Most U.S. Retirees Say Their Standard of Living Has Declined -- How to Make Sure Yours Doesn't

When you envision retirement, chances are your dreams don't include a worse lifestyle than you had while working. Sadly, for the majority of American retirees, a downgrade seems to be the norm.

In fact, a recent survey from ING shows only 30% of current retirees indicated their income and financial position allow them to enjoy the same standard of living they had while working. And as troubling as that number is, the future looks even bleaker: Just 24% of future retirees who were surveyed anticipate they'll have the funds to maintain their current living standard after leaving the workforce.

This is a concerning vision of the future. But if you aren't yet retired, you don't have to accept a decline in quality of life as the price of retiring. If you start today, you can hopefully set yourself up in retirement to live at least as well as you did while working -- or, ideally, even better than you had before.

If you want the cash to live large after you stop working, here are three steps to take today.

1. Start saving early

If you wait to start saving until you're nearing retirement, you'll need to save much larger amounts to have enough money to maintain your standard of living. But, if you start habitually saving as a young person, the can save smaller amounts because your savings have a much longer time to grow.

If you start at age 20, you'd need to save around $2,600 per year to become a millionaire by the age of 65, assuming an 8% return on investments. Waiting until you're 35 would mean you'd need to save much more -- $8,850 per year. And waiting until 50 would necessitate setting aside $37,000 per year -- which is an impossible sum for most people.

While $1 million may seem like a lot, saving a nest egg worth $1 million would only produce $40,000 during your first year of retirement if you follow the 4% rule. This isn't a lot if you hope to maintain your old lifestyle -- even combined with Social Security benefits.

2. Save more than 10% of your income

You've probably heard you should save 10% of your income for retirement. But to maintain your standard of living, it's important to set aside much more. Saving 10% of your income would likely leave you thousands of dollars short if you hope to maintain your pre-retirement spending.

In fact, if you start saving at the age of 35, have an annual income of $50,000 at the time, save 10% of income and get 2% annual raises, you'd end up with around $533,841 saved if you retire at the age of 65, assuming a 7% return on investment. Your pre-retirement income would be around $88,000, but your nest egg would give you only about $21,000 in income if you followed the 4% rule. If your Social Security benefits were around $28,000, you'd still be $39,000 short of having the money you need to replace your pre-retirement salary.

And, while you may anticipate you can live on less without reducing your quality of life after you quit your job, many expenses go up as a senior -- including healthcare. And research has shown that close to half of all senior households actually spend more after leaving work than they did before.

You don't want to be forced to live on a much lower income -- and face a resulting decline in your quality of life -- because you based your retirement savings goals on a 10% rule that no longer applies in today's world of longer lifespans, rising healthcare costs, and lower expectations for investment returns.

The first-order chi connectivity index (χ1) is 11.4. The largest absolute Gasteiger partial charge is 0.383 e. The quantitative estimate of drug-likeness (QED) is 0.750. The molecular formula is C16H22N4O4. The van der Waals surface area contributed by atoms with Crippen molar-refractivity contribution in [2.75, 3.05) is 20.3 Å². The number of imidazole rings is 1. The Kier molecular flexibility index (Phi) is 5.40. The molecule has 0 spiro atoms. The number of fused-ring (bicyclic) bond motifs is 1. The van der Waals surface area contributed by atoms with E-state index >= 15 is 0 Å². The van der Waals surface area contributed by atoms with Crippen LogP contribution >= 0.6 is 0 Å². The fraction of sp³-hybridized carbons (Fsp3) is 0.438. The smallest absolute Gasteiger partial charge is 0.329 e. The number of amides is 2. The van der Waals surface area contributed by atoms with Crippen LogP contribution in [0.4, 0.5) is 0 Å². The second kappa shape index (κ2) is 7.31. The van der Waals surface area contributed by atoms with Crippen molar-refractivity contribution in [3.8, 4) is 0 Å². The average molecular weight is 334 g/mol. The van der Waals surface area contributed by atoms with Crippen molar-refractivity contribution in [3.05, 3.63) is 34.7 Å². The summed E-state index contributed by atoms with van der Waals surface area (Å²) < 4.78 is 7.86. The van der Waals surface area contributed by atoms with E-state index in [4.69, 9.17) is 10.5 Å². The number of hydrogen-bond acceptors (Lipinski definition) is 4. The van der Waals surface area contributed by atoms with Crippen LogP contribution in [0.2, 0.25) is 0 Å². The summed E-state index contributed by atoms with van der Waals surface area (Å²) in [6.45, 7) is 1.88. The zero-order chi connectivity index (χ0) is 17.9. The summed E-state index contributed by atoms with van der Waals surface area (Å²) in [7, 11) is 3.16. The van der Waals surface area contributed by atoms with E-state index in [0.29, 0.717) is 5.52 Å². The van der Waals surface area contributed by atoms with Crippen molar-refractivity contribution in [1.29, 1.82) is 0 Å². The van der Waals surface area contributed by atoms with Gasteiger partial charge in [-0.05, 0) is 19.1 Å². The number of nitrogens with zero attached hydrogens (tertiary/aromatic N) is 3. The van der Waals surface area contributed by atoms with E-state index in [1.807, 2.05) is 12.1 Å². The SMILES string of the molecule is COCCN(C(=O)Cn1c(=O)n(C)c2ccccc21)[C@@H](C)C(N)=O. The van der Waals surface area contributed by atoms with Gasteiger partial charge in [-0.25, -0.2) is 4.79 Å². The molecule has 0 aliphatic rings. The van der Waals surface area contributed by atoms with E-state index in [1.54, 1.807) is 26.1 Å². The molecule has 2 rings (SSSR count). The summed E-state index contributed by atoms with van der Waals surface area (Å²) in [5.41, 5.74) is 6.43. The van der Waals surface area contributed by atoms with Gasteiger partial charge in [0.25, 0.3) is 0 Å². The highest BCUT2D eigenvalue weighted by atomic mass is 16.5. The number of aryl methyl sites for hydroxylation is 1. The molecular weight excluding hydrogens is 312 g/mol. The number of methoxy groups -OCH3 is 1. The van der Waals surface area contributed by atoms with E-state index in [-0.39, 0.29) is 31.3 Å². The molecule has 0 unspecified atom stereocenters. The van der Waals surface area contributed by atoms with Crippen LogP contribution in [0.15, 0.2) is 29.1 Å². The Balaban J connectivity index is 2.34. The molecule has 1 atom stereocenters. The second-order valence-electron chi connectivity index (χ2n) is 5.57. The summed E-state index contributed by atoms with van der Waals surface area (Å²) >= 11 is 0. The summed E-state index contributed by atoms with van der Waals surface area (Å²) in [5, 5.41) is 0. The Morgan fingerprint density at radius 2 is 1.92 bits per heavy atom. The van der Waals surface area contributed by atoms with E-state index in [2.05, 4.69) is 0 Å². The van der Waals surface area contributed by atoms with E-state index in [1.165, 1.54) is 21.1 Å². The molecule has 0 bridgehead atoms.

3. Dedicate some savings to healthcare costs

Even if you've saved a lot for retirement, your standard of living could still decline because so much of your cash goes toward healthcare. In fact, about a quarter of retirees in a Nationwide survey reported healthcare costs kept them from the lifestyle they anticipated.

Healthcare spending can decimate your retirement portfolio. Even if you don't have a health disaster, relying on many prescription drugs is enough to wipe out your savings. But if you or a spouse need a nursing home or at-home care for any period of time, you could quickly eat through even a substantial savings account and end up broke at the end of your life.

To prepare for huge healthcare expenditures, consider creating a savings fund dedicated to medical bills in retirement. Estimates for how much you need vary, but a senior couple should aim to save at least $280,000 -- and potentially more -- to cover out-of-pocket healthcare costs during retirement. This $280,000 is beyond what Medicare pays for, and includes spending on premiums, copays, coinsurance costs, and care Medicare doesn't cover -- but does not include long-term care such as nursing home care. You could contribute money to a health savings account if you have a qualifying high deductible health plan. Another option is to increase your desired goals for your 401(k) or IRA to include a hefty additional sum for medical care.

Don't let your standard of living decline

Although most current retirees report a lower standard of living after retirement and most future retirees expect the same fate, you don't have to let this happen to you. Start today to save as much of your income as possible, and make sure you have dedicated savings for healthcare. A big-enough nest egg can replace your pre-retirement salary and make sure you enjoy life just as much -- or more -- as when you were working.

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